had been undecided as to whether Germany should ally itself with Britain and
take land from Russia or ally itself with Russia and build up its world
trade. For a discussion of how Hitler's ideas developed see: Eberhard
Jackel, _Hitler's Weltanschauung_ Trans. Herbert Arnold, (Middletown, CN:
Wesleyan University Press, 1972), 32f. Secrecy was needed, not to protect
the basic idea that Germany intended to conquer the countries to its east,
as Hitler had published a pamphlet on that subject as early as 1926 and in
the second volume of _Mein Kampf_. The secrecy was to conceal the fact that
Hitler's plans were real and not, as some thought, mere political posturing.
Also in his public statements of the twenties Hitler appeared to ignore the
fact that Eastern Europe was already populated (_Weltanschauung_, 42f).
During the thirties, "depopulation" policies would be developed
and those had to remain secret even after the war began and the territiories
were taken. One author thinks Alfred Rosenberg developed the details of this
policy. See: Louis Leo Snyder, _Hitlerism, The Iron Fist in Germany_ (New
York: Mohawk Press, 1932), 145.
- Rauschning, _The Voice_, 137-8. See also: Adolf
Hitler, _My New Order_, Ed. Raoul de Roussy de Sales, (New York: Reynal
& Hitchcock, 1941), 619. It was Georges Clemenceau, the French premier,
who talked of "twenty million Germans too many."
- Hitler, _My New Order_, 400. See also: Adolf Hitler,
_Hitler's Table Talk_, 1941-44 Transl. Norman Cameron and R. H. Stevens
(London: Weidenfeld and Nicolson, 1953), 261-262.
- Hitler, _My New Order_, 401.
- Hitler, _Hitler's Table Talk_, 1941-44, 697.
Kamenetsky,_Secret Nazi Plans_, 80.
- Louis L. Snyder ed., _Hitler's Third Reich: A
Documentary History_ (Chicago, 1981), 46. Adolf Hitler, _Mein Kampf_, Trans.
Ralph Manheim (Boston, 1943), 255, 402-05.
- Anita Grossman, "`Satisfaction is Domestic
Happiness': Mass Working Class Sex Reform Organizations in the Weimar
Republic" in Michael Dobkowski and Isidor Wallimann, Ed. _Towards the
Holocaust: The Social and Economic Collapse of the Weimar Republic_
(Westport, CN, 1983), 271. For parallels with the American birth control
movement see: M W. Perry, "How Planned Parenthood Got Its Name."
_International Review of Natural Family Planning_ X:3 (Fall 1986): 234-42.
For a political analysis of those parallels see: M. W. Perry, "The
Sound of the Machine." _The Freeman_. July 1988, 257-262.
- Michael Burleigh and Wolfgang Wipperman, _The Racial
State: Germany_ 1933-1945 (Cambridge, 1991), 136.
- Michael Burleigh and Wolfgang Wipperman, _The Racial
State: Germany 1933-1945_ (Cambridge, 1991), 138. Other estimates run as
high as 400,000. See: Robert Proctor, _Racial Hygiene_ (Cambridge: Harvard
University Press, 1988), 108.
- Michael Burleigh and Wolfgang Wipperman, _The Racial
State: Germany 1933-1945_ (Cambridge, 1991), 140. Oddly, the book's index
makes no mention of this lengthy and detailed discussion of abortion
legalization even though it includes a mere passing reference to abortion as
a valid cause for divorce on page 253.
- Michael Burleigh and Wolfgang Wipperman, _The Racial
State: Germany_ 1933-1945 (Cambridge, 1991), 140-141.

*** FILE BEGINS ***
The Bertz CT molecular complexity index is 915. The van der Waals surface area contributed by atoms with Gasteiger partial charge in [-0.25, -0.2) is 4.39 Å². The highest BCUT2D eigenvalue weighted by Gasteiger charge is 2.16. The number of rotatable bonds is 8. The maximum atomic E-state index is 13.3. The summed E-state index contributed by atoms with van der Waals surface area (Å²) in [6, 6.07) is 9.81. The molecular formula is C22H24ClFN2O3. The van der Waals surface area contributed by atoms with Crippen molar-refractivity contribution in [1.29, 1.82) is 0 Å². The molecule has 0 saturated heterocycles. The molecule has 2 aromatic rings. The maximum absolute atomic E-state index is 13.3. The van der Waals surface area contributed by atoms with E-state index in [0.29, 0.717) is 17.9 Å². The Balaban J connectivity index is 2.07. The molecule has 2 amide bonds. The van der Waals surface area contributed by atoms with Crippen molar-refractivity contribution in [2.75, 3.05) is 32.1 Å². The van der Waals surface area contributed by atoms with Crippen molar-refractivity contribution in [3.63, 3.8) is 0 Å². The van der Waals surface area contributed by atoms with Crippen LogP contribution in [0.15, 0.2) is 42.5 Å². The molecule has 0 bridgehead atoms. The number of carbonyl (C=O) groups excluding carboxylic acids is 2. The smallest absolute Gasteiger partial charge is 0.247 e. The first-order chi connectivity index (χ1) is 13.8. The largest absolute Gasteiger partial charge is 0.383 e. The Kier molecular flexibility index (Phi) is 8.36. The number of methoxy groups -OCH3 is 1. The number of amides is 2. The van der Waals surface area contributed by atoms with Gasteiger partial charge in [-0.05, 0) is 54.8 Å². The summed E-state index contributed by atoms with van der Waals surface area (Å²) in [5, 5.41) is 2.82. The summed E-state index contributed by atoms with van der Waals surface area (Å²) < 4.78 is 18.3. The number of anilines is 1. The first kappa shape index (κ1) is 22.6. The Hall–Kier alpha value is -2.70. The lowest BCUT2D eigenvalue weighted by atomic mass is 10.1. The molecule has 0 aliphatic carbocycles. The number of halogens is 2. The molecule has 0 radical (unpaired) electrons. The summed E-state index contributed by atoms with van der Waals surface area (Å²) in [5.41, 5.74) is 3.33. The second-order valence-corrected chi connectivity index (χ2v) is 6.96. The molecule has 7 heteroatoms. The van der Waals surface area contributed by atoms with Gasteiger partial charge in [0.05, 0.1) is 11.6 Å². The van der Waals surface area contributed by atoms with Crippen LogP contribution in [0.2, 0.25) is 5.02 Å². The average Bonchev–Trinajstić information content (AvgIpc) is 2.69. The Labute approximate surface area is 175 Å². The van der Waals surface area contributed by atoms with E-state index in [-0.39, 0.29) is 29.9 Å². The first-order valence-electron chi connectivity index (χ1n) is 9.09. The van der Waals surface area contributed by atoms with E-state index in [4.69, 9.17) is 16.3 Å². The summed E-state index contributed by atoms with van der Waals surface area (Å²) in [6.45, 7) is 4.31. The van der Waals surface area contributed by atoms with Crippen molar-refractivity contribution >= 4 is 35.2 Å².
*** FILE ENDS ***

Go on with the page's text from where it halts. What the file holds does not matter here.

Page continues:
- Adolf Hitler, _Hitler's Table Talk, 1941-44_ Transl.
Norman Cameron and R. H. Stevens (London: Weidenfeld and Nicolson, 1953),
- _Birth Control Review_, XXIV:3 (January, 1940), 38.
In 1942 this organization became the Planned Parenthood Federation of
- Kamenetsky, "German Lebensraum", 175.
_NMT_, IV:1077-79. _Nuremberg_: NO-1803, NO-3520.
- Kamenetsky, "German Lebensraum", 173. From
Himmler's File #1302, Folder H. 11; _Nuremberg_: NO-3134.
- Hitler, _Mein Kampf_, 257.
- _Hitler's Table Talk, 1941-44_, Trans. Norman
Cameron and R. H. Stevens (London, n.d.), 112-13.
- Heinz Hohne, _The Order of the Death's Head, The
Story of Hitler's S.S._ Trans. Richard Barry, (New York: 1966, 1967), 17.
- Hohne, _The Order_, 81.
- Robert N. Proctor, _Racial Hygiene_ (Cambridge:
Harvard University Press, 1988), 123, 366.
- Robert N. Proctor, _Racial Hygiene_ (Cambridge:
Harvard University Press, 1988), 123.
- _NMT_, IV:1082. _Nuremberg_: 1753-PS, NO-3250
(Eastern workers), NO-1384 (Polish women).
- _NMT_, IV:1122-27. _Nuremberg_: NO-5311.
- _NMT_, IV:1081-84. _Nuremberg_: NO-3512.
- _NMT_, IV:1077.
- _NMT_, V:112. A German military report of 13 July
1943 referred to "an intensification of countermeasures" against
Ukrainians including the "forcible abortion of pregnant women." In
William Manchester, The Arms of Krupp (New York, 1964, 1965, 1968), 486.
Some forced abortions were probably to punish women who became pregnant to
avoid forced labor in Germany. See Dallin, _German Rule_, 435, 458.
- _NMT_, IV:1076, 1081, 1090.
- Hannah Arendt, _Eichmann in Jerusalem: A Report on
the Banality of Evil_, (New York: Viking Press, 1963), 222-23.
- Nehemiah Robinson. _The Genocide Convention, A
Commentary_ (New York, 1960), 57. Leo Kuper, _The Prevention of Genocide_
(New Haven, 1985), 241f. For the origin of the term "genocide" see
Raphael Lemkin, Axis Rule in Occupied Europe (Washington, 1944), 79f.
Author's Note: Research for this article began during graduate study in
biomedical history at the University of Washington's Medical School. Mike Perry
(206) 365-1624, 1537 34th Ave. NE, Seattle, WA 98125. September, 1994.